Currently, for biomedical images, how to effectively generalize ConvNets across domains has not yet been fully studied. A representative work is [?] which conducted unsupervised domain adaptation for brain lesion segmentation and achieved promising results. However, their source and target domains are relatively close, given that both are MRI datasets although acquired with different scanners. Adapting ConvNets between cross-modality radiology images with a huge domain shift is more compelling for clinical practice, but has not been explored yet.

In this paper, we propose a novel cross-modality domain adaptation framework for medical image segmentations with unsupervised adversarial learning. To transfer the established ConvNet from source domain (MRI) to target domain (CT) images, we design a plug-and-play domain adaptation module (DAM) which implicitly maps the target input data to the feature space of source domain. Furthermore, we construct a discriminator which is also a ConvNet termed as domain critic module (DCM) to differentiate the feature distributions of two domains. Adversarial loss is derived to train the entire domain adaptation framework in an unsupervised manner, by placing the DAM and DCM into a minimax two-player game. Our main contributions are:

  • We pioneer cross-modality domain adaptation for medical image segmentation using deep ConvNets. A flexible plug-and-play framework is designed to transfer a MRI segmenter to CT data via feature-level mapping.

  • We optimize our framework with unpaired MRI/CT images via adversarial learning in an unsupervised manner, eliminating the cost of labeling extra medical datasets.

  • Extensive experiments with promising results on cardiac segmentation application have validated the feasibility of radiology cross-modality domain adaptation, as well as the effectiveness of our approach towards this task.

2 Related Work

Domain adaptation aims to confront the performance degradation caused by any distribution change occurred after learning a classifier. For deep learning models, this situation also applies, and a trend of studies have been conducted to map the target input to the original source domain or its feature space. In this section, we first present related works of unsupervised domain adaptation that achieved promising results on natural image datasets. Next, we review the recent studies on domain adaptation for medical image segmentations using ConvNets.

Most prior studies on unsupervised domain adaptation focused on aligning the distributions between domains in feature space, by minimizing measures of distance between features extracted from the source and target domains. For example, the Maximum Mean Discrepancy (MMD) was minimized together with a task-specific loss to learn the domain-invariant and semantic-meaningful features in [?]. The correlations of layer activations between the domains were aligned in the study of [?]. Based on this, [?] further extended the work and minimized domain difference based on both the first and second order information between source and target domains. Alternatively, with the emergence of generative adversarial network (GAN) [?] and its powerful extensions [??], the mapping between domains were implicitly learned via the adversarial loss. The [?] proposed to extract domain-invariant features by sharing weights between two ConvNet classifiers. Later, the [?] introduced a more flexible adversarial learning method with untied weight sharing, which helps effective learning in the presence of larger domain shifts. Another GAN based direction of solution is to learn a transformation in the pixel space [?], adapting the source-domain images to appear as if drawn from the target domain.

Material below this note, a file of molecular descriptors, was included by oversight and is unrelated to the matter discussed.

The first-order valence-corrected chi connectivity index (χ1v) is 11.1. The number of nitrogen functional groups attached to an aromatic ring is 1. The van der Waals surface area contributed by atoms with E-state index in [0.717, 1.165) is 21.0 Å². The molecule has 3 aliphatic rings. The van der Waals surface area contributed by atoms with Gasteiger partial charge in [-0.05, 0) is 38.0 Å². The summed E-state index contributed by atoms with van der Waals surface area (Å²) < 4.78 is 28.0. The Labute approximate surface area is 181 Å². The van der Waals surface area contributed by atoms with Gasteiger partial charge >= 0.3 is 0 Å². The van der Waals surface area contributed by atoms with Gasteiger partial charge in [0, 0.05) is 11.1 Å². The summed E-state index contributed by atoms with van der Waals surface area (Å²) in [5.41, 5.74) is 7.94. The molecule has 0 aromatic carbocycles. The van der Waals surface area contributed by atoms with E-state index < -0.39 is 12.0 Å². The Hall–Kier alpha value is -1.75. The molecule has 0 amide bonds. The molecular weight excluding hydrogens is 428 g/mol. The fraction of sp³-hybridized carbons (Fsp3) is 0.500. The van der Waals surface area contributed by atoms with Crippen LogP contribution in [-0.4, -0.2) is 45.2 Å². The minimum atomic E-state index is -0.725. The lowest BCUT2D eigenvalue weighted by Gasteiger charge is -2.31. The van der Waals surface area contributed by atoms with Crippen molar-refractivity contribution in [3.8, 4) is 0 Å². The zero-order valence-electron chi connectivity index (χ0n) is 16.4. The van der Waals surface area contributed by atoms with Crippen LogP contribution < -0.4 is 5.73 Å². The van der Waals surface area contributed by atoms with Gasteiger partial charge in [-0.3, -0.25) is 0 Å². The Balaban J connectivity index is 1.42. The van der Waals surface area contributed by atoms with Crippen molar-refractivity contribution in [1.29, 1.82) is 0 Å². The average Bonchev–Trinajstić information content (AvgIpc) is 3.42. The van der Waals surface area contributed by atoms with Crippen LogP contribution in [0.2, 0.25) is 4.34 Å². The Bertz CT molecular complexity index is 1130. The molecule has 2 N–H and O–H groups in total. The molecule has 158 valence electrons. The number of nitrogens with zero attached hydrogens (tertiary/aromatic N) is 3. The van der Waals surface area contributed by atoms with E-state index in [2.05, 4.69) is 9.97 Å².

In the field of medical image analysis using deep learning, domain adaptation is also an important topic to generalize learned models across data acquired from different imaging protocols. Transfer learning with network fine-tuning strategies has been experimentally studied by [?] on the brain lesion segmentation application. Although the amount was small, annotations from target domain were still required in their scenario. The latest study on medical data that is closely related to our work is [?], which performed unsupervised domain adaptation for brain lesion segmentation. Their ConvNets learned domain-invariant features on images, with an adversarial loss serving as the supervision for feature extraction. The results were inspiring and demonstrated the efficacy of adversarial loss for unsupervised domain adaptation on medical datasets. However, their source and target domains are relatively close, because both were MRI datasets. Although acquired with different scanners and imaging protocols, the images were from the same modality and the domain shift was not dramatic. In contrast, our problem setting, i.e., adapting a ConvNet trained on MRI data to CT images, is novel but more adventurous and challenging, since our domain shift is more severe.

3 Methods

Figure 2: Overview of our proposed plug-and-play framework for cross-modality domain adaptation. The DAM and DCM are optimized via adversarial learning. During inference, the domain router is used for routing feature maps of different domains.